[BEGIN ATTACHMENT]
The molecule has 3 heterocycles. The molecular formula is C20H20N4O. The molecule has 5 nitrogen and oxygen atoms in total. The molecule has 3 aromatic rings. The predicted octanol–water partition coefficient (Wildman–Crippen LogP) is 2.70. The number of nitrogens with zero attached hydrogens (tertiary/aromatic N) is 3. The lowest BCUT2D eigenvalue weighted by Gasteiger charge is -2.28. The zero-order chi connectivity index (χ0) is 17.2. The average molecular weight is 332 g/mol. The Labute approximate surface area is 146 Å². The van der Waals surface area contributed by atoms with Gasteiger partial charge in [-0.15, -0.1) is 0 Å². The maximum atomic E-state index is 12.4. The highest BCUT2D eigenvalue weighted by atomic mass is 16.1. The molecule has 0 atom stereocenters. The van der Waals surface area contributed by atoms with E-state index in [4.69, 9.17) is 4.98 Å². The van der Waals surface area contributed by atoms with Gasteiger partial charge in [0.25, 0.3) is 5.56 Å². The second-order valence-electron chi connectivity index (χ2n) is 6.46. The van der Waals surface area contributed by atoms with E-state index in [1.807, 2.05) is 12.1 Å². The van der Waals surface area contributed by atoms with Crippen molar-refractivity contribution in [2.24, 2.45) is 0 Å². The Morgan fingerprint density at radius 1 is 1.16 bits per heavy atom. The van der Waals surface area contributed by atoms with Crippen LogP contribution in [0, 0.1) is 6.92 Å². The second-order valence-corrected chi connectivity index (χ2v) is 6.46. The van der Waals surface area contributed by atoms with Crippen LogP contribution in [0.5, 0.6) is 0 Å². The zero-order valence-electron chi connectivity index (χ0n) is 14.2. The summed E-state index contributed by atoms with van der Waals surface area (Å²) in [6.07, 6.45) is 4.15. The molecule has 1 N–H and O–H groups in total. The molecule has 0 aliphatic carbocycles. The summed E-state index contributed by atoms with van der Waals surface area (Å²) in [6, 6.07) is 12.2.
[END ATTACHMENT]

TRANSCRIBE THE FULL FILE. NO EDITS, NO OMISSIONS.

The molecule has 3 heterocycles. The molecular formula is C20H20N4O. The molecule has 5 nitrogen and oxygen atoms in total. The molecule has 3 aromatic rings. The predicted octanol–water partition coefficient (Wildman–Crippen LogP) is 2.70. The number of nitrogens with zero attached hydrogens (tertiary/aromatic N) is 3. The lowest BCUT2D eigenvalue weighted by Gasteiger charge is -2.28. The zero-order chi connectivity index (χ0) is 17.2. The average molecular weight is 332 g/mol. The Labute approximate surface area is 146 Å². The van der Waals surface area contributed by atoms with Gasteiger partial charge in [-0.15, -0.1) is 0 Å². The maximum atomic E-state index is 12.4. The highest BCUT2D eigenvalue weighted by atomic mass is 16.1. The molecule has 0 atom stereocenters. The van der Waals surface area contributed by atoms with E-state index in [4.69, 9.17) is 4.98 Å². The van der Waals surface area contributed by atoms with Gasteiger partial charge in [0.25, 0.3) is 5.56 Å². The second-order valence-electron chi connectivity index (χ2n) is 6.46. The van der Waals surface area contributed by atoms with E-state index in [1.807, 2.05) is 12.1 Å². The van der Waals surface area contributed by atoms with Crippen molar-refractivity contribution in [2.24, 2.45) is 0 Å². The Morgan fingerprint density at radius 1 is 1.16 bits per heavy atom. The van der Waals surface area contributed by atoms with Crippen LogP contribution in [0, 0.1) is 6.92 Å². The second-order valence-corrected chi connectivity index (χ2v) is 6.46. The van der Waals surface area contributed by atoms with Crippen LogP contribution in [0.5, 0.6) is 0 Å². The zero-order valence-electron chi connectivity index (χ0n) is 14.2. The summed E-state index contributed by atoms with van der Waals surface area (Å²) in [6.07, 6.45) is 4.15. The molecule has 1 N–H and O–H groups in total. The molecule has 0 aliphatic carbocycles. The summed E-state index contributed by atoms with van der Waals surface area (Å²) in [6, 6.07) is 12.2.